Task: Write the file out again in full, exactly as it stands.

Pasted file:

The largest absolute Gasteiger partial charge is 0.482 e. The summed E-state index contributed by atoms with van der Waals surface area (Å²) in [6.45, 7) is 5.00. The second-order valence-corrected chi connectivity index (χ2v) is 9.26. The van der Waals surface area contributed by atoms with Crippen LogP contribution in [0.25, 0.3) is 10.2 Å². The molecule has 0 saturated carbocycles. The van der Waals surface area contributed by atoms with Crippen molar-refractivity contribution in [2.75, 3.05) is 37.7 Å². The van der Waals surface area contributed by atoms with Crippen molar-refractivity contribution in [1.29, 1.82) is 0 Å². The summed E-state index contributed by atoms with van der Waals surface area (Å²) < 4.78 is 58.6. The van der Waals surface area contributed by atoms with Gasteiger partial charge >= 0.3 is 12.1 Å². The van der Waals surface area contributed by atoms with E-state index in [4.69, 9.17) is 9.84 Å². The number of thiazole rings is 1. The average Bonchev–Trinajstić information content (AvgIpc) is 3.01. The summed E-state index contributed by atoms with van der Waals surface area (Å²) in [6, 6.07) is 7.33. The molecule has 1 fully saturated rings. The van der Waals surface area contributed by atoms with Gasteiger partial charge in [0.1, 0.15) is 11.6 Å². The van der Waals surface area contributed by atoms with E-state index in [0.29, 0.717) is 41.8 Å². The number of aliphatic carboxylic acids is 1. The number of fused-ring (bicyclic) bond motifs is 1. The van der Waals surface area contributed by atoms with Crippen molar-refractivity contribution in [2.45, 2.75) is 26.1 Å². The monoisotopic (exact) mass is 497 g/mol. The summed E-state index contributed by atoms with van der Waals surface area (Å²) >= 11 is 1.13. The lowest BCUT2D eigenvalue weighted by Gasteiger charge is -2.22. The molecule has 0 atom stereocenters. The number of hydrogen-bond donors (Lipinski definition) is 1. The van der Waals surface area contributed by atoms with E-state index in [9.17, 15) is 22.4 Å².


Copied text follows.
The largest absolute Gasteiger partial charge is 0.482 e. The summed E-state index contributed by atoms with van der Waals surface area (Å²) in [6.45, 7) is 5.00. The second-order valence-corrected chi connectivity index (χ2v) is 9.26. The van der Waals surface area contributed by atoms with Crippen LogP contribution in [0.25, 0.3) is 10.2 Å². The molecule has 0 saturated carbocycles. The van der Waals surface area contributed by atoms with Crippen molar-refractivity contribution in [2.75, 3.05) is 37.7 Å². The van der Waals surface area contributed by atoms with Crippen molar-refractivity contribution in [1.29, 1.82) is 0 Å². The summed E-state index contributed by atoms with van der Waals surface area (Å²) < 4.78 is 58.6. The van der Waals surface area contributed by atoms with Gasteiger partial charge >= 0.3 is 12.1 Å². The van der Waals surface area contributed by atoms with E-state index in [4.69, 9.17) is 9.84 Å². The number of thiazole rings is 1. The average Bonchev–Trinajstić information content (AvgIpc) is 3.01. The summed E-state index contributed by atoms with van der Waals surface area (Å²) in [6, 6.07) is 7.33. The molecule has 1 fully saturated rings. The van der Waals surface area contributed by atoms with Gasteiger partial charge in [0.1, 0.15) is 11.6 Å². The van der Waals surface area contributed by atoms with E-state index in [0.29, 0.717) is 41.8 Å². The number of aliphatic carboxylic acids is 1. The number of fused-ring (bicyclic) bond motifs is 1. The van der Waals surface area contributed by atoms with Crippen molar-refractivity contribution in [2.45, 2.75) is 26.1 Å². The monoisotopic (exact) mass is 497 g/mol. The summed E-state index contributed by atoms with van der Waals surface area (Å²) >= 11 is 1.13. The lowest BCUT2D eigenvalue weighted by Gasteiger charge is -2.22. The molecule has 0 atom stereocenters. The number of hydrogen-bond donors (Lipinski definition) is 1. The van der Waals surface area contributed by atoms with E-state index in [9.17, 15) is 22.4 Å².